Playgrounds and splash pads reopened in Boston on Monday with safety guidelines and signage advising residents to stay six feet apart, wear face coverings, wash hands before and after visiting, and stay home if sick.
Boston Parks & Recreation Commissioner Ryan Woods said staff were out over the weekend installing signage at the city’s parks.
“Playgrounds are a space where people can come together, even if it’s socially distanced,” said Woods. “Yesterday we officially opened 219 playgrounds and started opening splash pads— we have about 40 across the city. The playgrounds that I’ve seen have been pretty busy.”
Playground-type facilities were scheduled for revival in the second phase of the state’s reopening plan, which began on May 26. On June 16, the Department of Conservation and Recreation announced that the department “will be conducting periodic cleanings of spray decks, playgrounds and fitness areas and has posted signage providing visitors with guidance when using the facilities.”
Gov. Baker also outlined guidelines for reopening youth summer programming in early June. The Department of Early Education and Care released an updated minimum guidelines for safely reopening on June 12, easing some restrictions that were laid out on June 1.
Temperature checks for staff and children before entering child care spaces are no longer required, but parents or guardians will still have to answer questions about their child’s health daily in screening for symptoms of coronavirus. The department has also removed the condition of a maximum group size for kids and adults.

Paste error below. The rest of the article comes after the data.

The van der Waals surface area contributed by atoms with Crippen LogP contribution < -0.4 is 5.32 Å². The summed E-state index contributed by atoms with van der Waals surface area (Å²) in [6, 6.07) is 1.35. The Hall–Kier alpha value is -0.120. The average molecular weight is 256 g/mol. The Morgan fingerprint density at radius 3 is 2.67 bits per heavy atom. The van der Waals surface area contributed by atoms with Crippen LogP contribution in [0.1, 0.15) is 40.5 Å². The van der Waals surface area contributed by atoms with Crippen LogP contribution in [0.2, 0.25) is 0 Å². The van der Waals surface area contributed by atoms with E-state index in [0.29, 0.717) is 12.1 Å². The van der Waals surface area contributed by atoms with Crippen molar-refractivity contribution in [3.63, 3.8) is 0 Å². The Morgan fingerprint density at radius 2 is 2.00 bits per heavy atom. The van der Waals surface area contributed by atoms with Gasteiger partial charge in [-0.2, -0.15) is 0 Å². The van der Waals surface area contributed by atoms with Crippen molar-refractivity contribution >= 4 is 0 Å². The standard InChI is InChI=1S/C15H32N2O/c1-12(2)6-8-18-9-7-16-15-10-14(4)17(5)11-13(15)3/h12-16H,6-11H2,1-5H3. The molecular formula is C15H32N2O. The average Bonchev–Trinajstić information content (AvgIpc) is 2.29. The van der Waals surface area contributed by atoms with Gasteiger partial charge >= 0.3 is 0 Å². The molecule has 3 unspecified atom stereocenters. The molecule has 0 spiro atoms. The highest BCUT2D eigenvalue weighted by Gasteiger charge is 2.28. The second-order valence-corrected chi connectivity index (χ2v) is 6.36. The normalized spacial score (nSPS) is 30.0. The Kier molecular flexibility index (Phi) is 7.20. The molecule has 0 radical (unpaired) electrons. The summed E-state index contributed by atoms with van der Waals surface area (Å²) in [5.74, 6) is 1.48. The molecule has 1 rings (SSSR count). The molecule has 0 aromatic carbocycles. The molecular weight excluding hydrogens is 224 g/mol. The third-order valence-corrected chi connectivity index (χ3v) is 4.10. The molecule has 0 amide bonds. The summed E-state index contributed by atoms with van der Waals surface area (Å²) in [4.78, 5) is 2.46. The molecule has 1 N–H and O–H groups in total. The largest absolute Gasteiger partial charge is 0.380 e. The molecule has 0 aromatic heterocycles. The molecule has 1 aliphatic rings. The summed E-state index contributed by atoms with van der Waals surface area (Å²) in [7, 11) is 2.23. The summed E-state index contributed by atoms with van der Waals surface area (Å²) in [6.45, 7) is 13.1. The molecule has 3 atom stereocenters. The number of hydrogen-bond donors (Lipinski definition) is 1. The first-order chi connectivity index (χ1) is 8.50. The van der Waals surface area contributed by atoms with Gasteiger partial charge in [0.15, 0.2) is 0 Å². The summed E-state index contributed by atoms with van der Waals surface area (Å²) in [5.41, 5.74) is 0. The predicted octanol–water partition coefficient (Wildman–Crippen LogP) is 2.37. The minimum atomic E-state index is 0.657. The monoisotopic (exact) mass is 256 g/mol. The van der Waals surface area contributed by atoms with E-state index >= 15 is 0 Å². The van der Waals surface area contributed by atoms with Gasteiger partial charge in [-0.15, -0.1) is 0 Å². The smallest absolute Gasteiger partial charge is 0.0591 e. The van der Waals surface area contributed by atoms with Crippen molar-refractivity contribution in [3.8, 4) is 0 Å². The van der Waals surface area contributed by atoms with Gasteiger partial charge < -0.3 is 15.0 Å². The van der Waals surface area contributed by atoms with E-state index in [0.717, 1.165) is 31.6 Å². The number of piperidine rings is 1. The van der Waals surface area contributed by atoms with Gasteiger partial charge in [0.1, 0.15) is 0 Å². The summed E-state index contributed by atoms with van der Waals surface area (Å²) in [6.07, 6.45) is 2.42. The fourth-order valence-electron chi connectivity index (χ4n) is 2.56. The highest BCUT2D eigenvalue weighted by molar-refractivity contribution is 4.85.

Lisette Le, executive director at Viet-AID in Fields Corner, said the organization is trying to assess how to develop a hybrid approach to reopening youth summer programming.
“We typically run a summer program and we’re trying to figure out what a hybrid model is going to look like, some kind of combination of online tutoring and staggering the amounts of participants that come through the center,” said Le. “We’re trying to figure out what that schedule might look like, although our anticipation is that we won’t be able to have as many student participants.”
Le noted that VietAID is still planning to hire young people for some summer job positions. “We have some positions through the city’s partnership with Success Link to hire teen staff,” she said. “We’ve been very intentional about hiring people from Dorchester, hiring people who might have a CORI or any other limitation on their records before and during the pandemic.”